The density of colonies of leaf-cutting ants, Atta cephalotes L. (Hymenoptera: Formicidae), was measured and compared among coffee (Coffea arabica L.) plantations in five management categories: monoculture conventional, diversified conventional, diversified organic, highly diversified conventional, and highly diversified organic. Twenty-four small farms (<4 ha) in Turrialba, Costa Rica, were included in this study. Within-farm and off-farm (landscape) variables were measured and tested for their relationship with A. cephalotes colony density. Total ant colony density (colonies per ha) and density of new colonies shortly after a nuptial flight were significantly greater in the coffee monoculture conventional system, compared with all other systems. Total ant colony density and density of new colonies were inversely related to percentage of shade within the farms. Within farms, colony density was greater near edges adjacent to riparian forest than those adjacent to nonforested land. Regardless of edge type, plots closer to the edge (0–30 m) had greater colony density than those furthest from the edge. At the landscape scale, density of new colonies was positively related to fallow land use coverage within a 2,000-m buffer radius and to forest coverage within a 500-m radius. Results indicate that coffee farm management practices and landscape level factors can affect A. cephalotes colony densities. Understanding such practices and factors could assist in the development of better management methods of these injurious insects in coffee farms. Increased diversification in coffee farms, possibly due to the greater shade associated with it, may reduce colonization by the ants, which are considered forest gap specialists.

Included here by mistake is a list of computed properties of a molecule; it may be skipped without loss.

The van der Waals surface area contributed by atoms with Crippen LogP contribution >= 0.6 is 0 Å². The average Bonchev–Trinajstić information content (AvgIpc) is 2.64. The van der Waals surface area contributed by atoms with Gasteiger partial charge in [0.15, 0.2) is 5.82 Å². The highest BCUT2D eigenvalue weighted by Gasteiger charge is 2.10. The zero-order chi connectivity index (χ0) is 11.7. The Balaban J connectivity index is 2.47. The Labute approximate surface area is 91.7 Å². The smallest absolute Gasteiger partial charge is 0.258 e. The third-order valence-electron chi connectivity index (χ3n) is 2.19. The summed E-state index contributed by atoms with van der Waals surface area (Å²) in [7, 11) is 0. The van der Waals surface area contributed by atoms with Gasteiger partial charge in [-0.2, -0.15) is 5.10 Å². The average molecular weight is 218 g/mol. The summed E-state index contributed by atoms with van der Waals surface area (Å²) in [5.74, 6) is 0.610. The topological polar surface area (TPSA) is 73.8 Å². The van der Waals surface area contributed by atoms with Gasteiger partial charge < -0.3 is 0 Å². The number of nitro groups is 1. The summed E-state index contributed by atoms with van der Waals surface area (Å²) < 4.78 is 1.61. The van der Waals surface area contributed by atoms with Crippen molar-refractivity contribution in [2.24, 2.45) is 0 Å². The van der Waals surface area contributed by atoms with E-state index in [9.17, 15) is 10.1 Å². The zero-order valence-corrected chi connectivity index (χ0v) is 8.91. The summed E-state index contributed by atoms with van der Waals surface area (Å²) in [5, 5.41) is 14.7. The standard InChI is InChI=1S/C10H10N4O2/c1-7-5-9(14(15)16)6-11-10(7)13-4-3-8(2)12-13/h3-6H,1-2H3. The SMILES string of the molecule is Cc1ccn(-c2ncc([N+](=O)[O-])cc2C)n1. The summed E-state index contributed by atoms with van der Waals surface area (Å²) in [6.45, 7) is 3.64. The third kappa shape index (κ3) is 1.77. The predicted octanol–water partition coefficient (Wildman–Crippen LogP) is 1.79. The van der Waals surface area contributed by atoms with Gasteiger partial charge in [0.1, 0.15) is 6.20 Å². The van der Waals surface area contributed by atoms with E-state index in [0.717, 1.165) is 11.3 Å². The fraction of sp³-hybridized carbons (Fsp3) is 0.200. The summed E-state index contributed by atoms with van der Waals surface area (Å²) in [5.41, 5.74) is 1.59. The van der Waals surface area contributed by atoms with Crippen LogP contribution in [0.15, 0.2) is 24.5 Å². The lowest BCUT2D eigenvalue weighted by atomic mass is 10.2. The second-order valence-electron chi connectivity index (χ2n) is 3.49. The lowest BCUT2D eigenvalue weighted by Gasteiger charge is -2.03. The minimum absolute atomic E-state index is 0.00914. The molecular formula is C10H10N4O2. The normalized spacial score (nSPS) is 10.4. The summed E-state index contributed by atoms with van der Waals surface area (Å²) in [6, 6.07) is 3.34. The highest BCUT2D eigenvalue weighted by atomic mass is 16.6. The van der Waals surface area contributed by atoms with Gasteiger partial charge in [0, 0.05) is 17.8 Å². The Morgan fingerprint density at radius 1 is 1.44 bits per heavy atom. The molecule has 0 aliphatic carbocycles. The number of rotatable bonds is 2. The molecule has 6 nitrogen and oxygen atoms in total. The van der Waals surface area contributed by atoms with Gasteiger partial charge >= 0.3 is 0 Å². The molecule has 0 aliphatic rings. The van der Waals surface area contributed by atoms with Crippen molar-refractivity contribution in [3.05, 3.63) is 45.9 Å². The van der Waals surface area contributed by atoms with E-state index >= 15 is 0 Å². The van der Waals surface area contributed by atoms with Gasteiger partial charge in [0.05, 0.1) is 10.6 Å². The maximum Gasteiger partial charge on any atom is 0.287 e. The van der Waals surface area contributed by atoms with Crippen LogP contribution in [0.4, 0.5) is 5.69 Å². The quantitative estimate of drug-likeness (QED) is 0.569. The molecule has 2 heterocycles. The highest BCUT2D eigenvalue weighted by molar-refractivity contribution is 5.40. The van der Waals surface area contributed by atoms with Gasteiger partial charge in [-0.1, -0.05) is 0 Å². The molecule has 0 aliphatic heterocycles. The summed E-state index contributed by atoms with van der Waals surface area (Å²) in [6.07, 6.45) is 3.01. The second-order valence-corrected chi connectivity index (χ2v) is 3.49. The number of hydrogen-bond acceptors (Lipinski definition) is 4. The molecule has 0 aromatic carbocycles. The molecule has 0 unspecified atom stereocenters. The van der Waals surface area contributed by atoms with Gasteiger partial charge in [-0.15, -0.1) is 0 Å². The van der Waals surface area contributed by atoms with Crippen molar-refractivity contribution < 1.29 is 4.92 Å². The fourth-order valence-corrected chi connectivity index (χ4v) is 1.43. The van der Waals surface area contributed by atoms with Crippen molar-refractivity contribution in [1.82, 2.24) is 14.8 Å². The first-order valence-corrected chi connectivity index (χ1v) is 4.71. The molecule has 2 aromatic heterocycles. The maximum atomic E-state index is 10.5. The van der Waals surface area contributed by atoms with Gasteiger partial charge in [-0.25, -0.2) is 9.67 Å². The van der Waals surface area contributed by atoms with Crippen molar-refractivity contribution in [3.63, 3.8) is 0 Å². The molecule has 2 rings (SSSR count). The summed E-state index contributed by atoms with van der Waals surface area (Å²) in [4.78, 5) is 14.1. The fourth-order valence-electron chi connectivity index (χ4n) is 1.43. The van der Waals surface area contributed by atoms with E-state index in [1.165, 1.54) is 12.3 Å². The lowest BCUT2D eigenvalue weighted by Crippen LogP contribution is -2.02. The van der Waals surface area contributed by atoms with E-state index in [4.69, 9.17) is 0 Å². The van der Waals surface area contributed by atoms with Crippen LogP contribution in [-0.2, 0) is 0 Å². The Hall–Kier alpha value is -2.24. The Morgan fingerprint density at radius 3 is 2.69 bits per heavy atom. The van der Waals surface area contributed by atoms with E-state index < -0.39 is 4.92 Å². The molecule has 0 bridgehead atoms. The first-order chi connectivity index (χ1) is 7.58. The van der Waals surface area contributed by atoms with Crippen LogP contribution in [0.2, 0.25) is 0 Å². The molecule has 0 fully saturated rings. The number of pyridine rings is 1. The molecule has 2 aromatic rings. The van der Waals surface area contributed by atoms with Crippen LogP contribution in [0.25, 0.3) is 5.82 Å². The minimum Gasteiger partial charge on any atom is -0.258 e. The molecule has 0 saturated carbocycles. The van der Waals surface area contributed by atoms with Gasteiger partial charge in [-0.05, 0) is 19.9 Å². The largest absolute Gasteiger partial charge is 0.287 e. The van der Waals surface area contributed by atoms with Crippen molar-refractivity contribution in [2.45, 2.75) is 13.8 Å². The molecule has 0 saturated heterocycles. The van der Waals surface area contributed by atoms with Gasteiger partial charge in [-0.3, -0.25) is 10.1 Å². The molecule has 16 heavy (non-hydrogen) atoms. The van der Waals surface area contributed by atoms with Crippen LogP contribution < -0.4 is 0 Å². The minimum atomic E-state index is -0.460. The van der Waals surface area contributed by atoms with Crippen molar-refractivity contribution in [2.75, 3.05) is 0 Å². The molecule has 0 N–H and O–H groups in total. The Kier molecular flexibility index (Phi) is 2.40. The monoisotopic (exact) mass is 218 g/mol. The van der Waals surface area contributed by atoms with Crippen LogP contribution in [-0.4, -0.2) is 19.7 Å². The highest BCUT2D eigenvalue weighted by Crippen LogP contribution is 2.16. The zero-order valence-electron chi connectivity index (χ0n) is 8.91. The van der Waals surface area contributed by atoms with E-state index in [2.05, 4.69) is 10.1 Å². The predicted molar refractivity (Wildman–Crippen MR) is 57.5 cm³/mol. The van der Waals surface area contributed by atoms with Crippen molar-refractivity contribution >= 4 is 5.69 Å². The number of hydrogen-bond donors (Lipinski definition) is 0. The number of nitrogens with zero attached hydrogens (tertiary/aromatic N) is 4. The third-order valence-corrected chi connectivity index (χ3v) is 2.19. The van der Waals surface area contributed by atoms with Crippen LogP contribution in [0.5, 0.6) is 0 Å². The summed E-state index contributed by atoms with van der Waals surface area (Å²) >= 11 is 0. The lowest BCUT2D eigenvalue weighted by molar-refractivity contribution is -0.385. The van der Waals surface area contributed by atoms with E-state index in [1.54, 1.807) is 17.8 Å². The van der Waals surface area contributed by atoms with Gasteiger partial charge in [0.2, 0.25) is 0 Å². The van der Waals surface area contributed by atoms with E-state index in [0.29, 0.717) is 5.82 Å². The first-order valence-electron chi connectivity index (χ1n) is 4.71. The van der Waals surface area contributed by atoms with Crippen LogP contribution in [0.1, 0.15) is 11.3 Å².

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Vol. 104 • No. 1